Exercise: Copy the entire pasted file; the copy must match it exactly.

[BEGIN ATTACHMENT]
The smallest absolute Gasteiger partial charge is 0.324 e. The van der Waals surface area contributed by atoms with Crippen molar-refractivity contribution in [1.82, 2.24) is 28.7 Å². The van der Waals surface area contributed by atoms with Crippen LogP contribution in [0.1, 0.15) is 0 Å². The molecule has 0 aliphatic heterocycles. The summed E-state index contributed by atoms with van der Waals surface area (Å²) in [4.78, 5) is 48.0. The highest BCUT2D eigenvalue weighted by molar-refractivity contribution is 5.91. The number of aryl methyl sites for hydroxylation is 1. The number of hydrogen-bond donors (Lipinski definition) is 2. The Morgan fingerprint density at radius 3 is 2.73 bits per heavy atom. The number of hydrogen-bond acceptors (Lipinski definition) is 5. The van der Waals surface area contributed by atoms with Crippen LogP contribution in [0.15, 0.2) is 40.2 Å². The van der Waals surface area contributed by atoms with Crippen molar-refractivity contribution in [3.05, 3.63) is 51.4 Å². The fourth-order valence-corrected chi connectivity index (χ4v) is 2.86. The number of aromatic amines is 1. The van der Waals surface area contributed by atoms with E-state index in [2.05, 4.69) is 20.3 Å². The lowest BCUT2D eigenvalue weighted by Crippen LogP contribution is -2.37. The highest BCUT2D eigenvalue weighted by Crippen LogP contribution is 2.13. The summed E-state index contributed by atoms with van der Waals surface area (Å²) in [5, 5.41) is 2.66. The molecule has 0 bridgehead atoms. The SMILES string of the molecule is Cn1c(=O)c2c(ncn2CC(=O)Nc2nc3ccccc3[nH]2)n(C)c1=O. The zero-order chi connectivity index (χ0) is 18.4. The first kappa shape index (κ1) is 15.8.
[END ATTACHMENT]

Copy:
The smallest absolute Gasteiger partial charge is 0.324 e. The van der Waals surface area contributed by atoms with Crippen molar-refractivity contribution in [1.82, 2.24) is 28.7 Å². The van der Waals surface area contributed by atoms with Crippen LogP contribution in [0.1, 0.15) is 0 Å². The molecule has 0 aliphatic heterocycles. The summed E-state index contributed by atoms with van der Waals surface area (Å²) in [4.78, 5) is 48.0. The highest BCUT2D eigenvalue weighted by molar-refractivity contribution is 5.91. The number of aryl methyl sites for hydroxylation is 1. The number of hydrogen-bond donors (Lipinski definition) is 2. The Morgan fingerprint density at radius 3 is 2.73 bits per heavy atom. The number of hydrogen-bond acceptors (Lipinski definition) is 5. The van der Waals surface area contributed by atoms with Crippen LogP contribution in [0.15, 0.2) is 40.2 Å². The van der Waals surface area contributed by atoms with Crippen molar-refractivity contribution in [3.05, 3.63) is 51.4 Å². The fourth-order valence-corrected chi connectivity index (χ4v) is 2.86. The number of aromatic amines is 1. The van der Waals surface area contributed by atoms with E-state index in [2.05, 4.69) is 20.3 Å². The lowest BCUT2D eigenvalue weighted by Crippen LogP contribution is -2.37. The highest BCUT2D eigenvalue weighted by Crippen LogP contribution is 2.13. The summed E-state index contributed by atoms with van der Waals surface area (Å²) in [5, 5.41) is 2.66. The molecule has 0 bridgehead atoms. The SMILES string of the molecule is Cn1c(=O)c2c(ncn2CC(=O)Nc2nc3ccccc3[nH]2)n(C)c1=O. The zero-order chi connectivity index (χ0) is 18.4. The first kappa shape index (κ1) is 15.8.